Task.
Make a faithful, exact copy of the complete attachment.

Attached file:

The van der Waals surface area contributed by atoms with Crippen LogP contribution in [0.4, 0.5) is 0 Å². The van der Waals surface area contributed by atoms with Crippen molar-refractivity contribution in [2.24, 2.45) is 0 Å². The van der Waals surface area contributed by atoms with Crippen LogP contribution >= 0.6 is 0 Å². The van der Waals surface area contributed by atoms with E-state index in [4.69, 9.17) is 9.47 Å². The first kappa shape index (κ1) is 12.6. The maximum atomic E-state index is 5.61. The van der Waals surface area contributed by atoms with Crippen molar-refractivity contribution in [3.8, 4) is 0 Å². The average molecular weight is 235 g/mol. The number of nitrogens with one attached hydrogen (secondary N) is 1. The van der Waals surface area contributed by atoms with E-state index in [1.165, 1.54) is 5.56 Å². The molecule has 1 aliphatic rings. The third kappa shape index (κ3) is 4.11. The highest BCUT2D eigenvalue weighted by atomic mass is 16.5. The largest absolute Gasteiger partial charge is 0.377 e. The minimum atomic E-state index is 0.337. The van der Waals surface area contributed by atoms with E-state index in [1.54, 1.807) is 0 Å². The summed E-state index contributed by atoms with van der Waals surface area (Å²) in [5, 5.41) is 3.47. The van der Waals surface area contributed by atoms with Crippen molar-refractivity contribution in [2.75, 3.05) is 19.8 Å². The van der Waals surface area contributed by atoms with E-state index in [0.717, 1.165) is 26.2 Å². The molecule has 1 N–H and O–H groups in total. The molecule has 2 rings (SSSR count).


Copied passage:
The van der Waals surface area contributed by atoms with Crippen LogP contribution in [0.4, 0.5) is 0 Å². The van der Waals surface area contributed by atoms with Crippen molar-refractivity contribution in [2.24, 2.45) is 0 Å². The van der Waals surface area contributed by atoms with Crippen LogP contribution >= 0.6 is 0 Å². The van der Waals surface area contributed by atoms with E-state index in [4.69, 9.17) is 9.47 Å². The first kappa shape index (κ1) is 12.6. The maximum atomic E-state index is 5.61. The van der Waals surface area contributed by atoms with Crippen molar-refractivity contribution in [3.8, 4) is 0 Å². The average molecular weight is 235 g/mol. The number of nitrogens with one attached hydrogen (secondary N) is 1. The van der Waals surface area contributed by atoms with E-state index in [1.165, 1.54) is 5.56 Å². The molecule has 1 aliphatic rings. The third kappa shape index (κ3) is 4.11. The highest BCUT2D eigenvalue weighted by atomic mass is 16.5. The largest absolute Gasteiger partial charge is 0.377 e. The minimum atomic E-state index is 0.337. The van der Waals surface area contributed by atoms with E-state index in [1.54, 1.807) is 0 Å². The summed E-state index contributed by atoms with van der Waals surface area (Å²) in [5, 5.41) is 3.47. The van der Waals surface area contributed by atoms with Crippen molar-refractivity contribution in [2.75, 3.05) is 19.8 Å². The van der Waals surface area contributed by atoms with E-state index in [0.717, 1.165) is 26.2 Å². The molecule has 1 N–H and O–H groups in total. The molecule has 2 rings (SSSR count).